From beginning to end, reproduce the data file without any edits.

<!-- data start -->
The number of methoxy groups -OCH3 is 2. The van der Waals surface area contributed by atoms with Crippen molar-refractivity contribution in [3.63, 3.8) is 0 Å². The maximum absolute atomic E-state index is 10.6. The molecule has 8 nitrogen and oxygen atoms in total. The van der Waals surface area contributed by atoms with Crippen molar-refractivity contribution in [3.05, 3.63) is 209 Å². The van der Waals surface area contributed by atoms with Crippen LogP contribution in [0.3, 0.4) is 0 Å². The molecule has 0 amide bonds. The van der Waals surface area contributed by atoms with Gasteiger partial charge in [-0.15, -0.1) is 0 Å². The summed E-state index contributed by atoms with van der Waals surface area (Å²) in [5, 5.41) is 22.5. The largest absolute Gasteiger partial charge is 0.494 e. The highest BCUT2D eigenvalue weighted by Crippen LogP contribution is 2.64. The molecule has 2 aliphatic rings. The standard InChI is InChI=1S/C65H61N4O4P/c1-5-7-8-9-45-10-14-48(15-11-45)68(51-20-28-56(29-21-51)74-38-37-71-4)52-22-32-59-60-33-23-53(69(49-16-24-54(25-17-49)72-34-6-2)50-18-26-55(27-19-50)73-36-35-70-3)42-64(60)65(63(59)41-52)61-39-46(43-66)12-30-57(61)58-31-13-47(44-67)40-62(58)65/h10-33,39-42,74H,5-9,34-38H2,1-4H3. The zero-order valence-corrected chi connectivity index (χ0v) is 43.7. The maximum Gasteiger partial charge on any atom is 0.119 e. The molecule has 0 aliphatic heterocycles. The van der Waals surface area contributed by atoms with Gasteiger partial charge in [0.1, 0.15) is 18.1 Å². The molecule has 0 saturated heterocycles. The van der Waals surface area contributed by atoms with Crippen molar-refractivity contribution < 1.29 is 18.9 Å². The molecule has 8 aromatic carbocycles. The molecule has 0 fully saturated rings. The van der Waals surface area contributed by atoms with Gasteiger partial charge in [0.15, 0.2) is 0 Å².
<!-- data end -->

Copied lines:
The number of methoxy groups -OCH3 is 2. The van der Waals surface area contributed by atoms with Crippen molar-refractivity contribution in [3.63, 3.8) is 0 Å². The maximum absolute atomic E-state index is 10.6. The molecule has 8 nitrogen and oxygen atoms in total. The van der Waals surface area contributed by atoms with Crippen molar-refractivity contribution in [3.05, 3.63) is 209 Å². The van der Waals surface area contributed by atoms with Crippen LogP contribution in [0.3, 0.4) is 0 Å². The molecule has 0 amide bonds. The van der Waals surface area contributed by atoms with Gasteiger partial charge in [-0.15, -0.1) is 0 Å². The summed E-state index contributed by atoms with van der Waals surface area (Å²) in [5, 5.41) is 22.5. The largest absolute Gasteiger partial charge is 0.494 e. The highest BCUT2D eigenvalue weighted by Crippen LogP contribution is 2.64. The molecule has 2 aliphatic rings. The standard InChI is InChI=1S/C65H61N4O4P/c1-5-7-8-9-45-10-14-48(15-11-45)68(51-20-28-56(29-21-51)74-38-37-71-4)52-22-32-59-60-33-23-53(69(49-16-24-54(25-17-49)72-34-6-2)50-18-26-55(27-19-50)73-36-35-70-3)42-64(60)65(63(59)41-52)61-39-46(43-66)12-30-57(61)58-31-13-47(44-67)40-62(58)65/h10-33,39-42,74H,5-9,34-38H2,1-4H3. The zero-order valence-corrected chi connectivity index (χ0v) is 43.7. The maximum Gasteiger partial charge on any atom is 0.119 e. The molecule has 0 aliphatic heterocycles. The van der Waals surface area contributed by atoms with Gasteiger partial charge in [0.1, 0.15) is 18.1 Å². The molecule has 0 saturated heterocycles. The van der Waals surface area contributed by atoms with Crippen molar-refractivity contribution < 1.29 is 18.9 Å². The molecule has 8 aromatic carbocycles. The molecule has 0 fully saturated rings. The van der Waals surface area contributed by atoms with Gasteiger partial charge in [0.15, 0.2) is 0 Å².